Search for aircraft in Great Inagua ongoing

Search for aircraft in Great Inagua ongoing

Pilot reported engine failure to authorities

 

NASSAU, BAHAMAS – Authorities were yesterday searching for an aircraft after the pilot of a plane reported to the U.S. Coast Guard that he had experienced the loss of an engine and was losing altitude, though after several hours of searching it was unclear if the plane crashed.

Police reported around 11:40 a.m. that it was advised that the U.S. Coast Guard received a distress call from the pilot.

Up to 5:00 p.m. yesterday, the joint search and effort being carried out by the U.S. Coast Guard and the Royal Bahamas Defence Force had not located the plane, according to officials.

Speaking to Eyewitness News Online, Air Accident Investigation Department Chief Investigator Delvin Major said the pilot did not provide any other information to the U.S. Coast Guard, and it was unclear what type of aircraft the pilot was flying; how many people were on board; whether the aircraft was inbound or outbound; and which specific area the aircraft was when it experienced difficulty.

“The Coast Guard and I understand the police are still in the area where they believe the aircraft may have experienced problems and up to now there has been no definitive answer as to who was on board, how many persons were on board, the type of aircraft: All of that information is still unknown at this time,” he said.

“The search is still continuing…”

When asked about the search operation and where specifically authorities were searching yesterday afternoon, Major said AAID was advised the search was ongoing in Great Inagua area, but said because it is such a large area it is “like looking for a needle in a haystack”.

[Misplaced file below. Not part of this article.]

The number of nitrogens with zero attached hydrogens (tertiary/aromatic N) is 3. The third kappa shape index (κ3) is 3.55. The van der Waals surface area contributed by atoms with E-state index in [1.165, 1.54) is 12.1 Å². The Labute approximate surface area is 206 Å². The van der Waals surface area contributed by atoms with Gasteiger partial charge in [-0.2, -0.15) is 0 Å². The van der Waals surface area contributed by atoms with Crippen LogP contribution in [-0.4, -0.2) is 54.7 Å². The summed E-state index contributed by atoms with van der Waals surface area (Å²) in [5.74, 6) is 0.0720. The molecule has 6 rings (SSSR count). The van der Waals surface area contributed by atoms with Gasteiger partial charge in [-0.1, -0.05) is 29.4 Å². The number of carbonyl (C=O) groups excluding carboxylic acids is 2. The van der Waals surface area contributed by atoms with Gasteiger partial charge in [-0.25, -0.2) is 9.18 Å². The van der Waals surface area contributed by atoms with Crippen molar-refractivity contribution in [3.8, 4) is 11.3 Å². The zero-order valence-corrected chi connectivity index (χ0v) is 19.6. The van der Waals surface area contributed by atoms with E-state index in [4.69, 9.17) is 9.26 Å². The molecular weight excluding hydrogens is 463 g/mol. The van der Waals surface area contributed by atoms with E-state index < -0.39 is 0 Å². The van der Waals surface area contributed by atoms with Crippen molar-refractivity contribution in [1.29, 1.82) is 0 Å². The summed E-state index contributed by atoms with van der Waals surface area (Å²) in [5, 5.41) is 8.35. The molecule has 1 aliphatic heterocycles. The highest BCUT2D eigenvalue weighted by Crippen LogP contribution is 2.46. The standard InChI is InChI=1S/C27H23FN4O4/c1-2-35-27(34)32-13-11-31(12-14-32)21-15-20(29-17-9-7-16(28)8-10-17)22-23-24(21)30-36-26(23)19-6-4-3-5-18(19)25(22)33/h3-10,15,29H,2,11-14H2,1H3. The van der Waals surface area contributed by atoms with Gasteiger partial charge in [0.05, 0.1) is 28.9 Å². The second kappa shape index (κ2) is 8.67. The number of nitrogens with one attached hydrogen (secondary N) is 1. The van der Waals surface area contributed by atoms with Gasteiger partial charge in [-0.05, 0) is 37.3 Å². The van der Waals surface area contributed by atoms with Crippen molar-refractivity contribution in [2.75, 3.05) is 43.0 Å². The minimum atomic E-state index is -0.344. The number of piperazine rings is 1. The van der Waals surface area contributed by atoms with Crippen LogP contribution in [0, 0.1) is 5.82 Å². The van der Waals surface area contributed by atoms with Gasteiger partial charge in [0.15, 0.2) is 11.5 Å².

“That’s a big area out there,” Major pointed out.

“Unless you can give your definite position where an aircraft can go right to that position you are like searching for a needle in a haystack

“If they were able to say I’m directly over Great Inagua they could focus the search in that specific area, but if you say, I am going down; down where? That is the difficulty we have when we are talking about search and rescue.”

A U.S. Coast Guard aircraft and helicopter was assisting yesterday’s search efforts.

The Great Inagua Airport is located in Matthew Town.

Asked whether it was possible the aircraft was a twin-engine and managed to land safely, Major said there were too many variables and unknowns to speculate.

“It’s hard to say, but with a twin-engine if [it] has the loss of an engine, the other engine may be able to take you to maybe another place where it can land, but it all depends and there are so many factors that go into, whether it is a single engine or a multi-engine, there are so many factors that could affect whether the aircraft could actually make it to land,” he advised.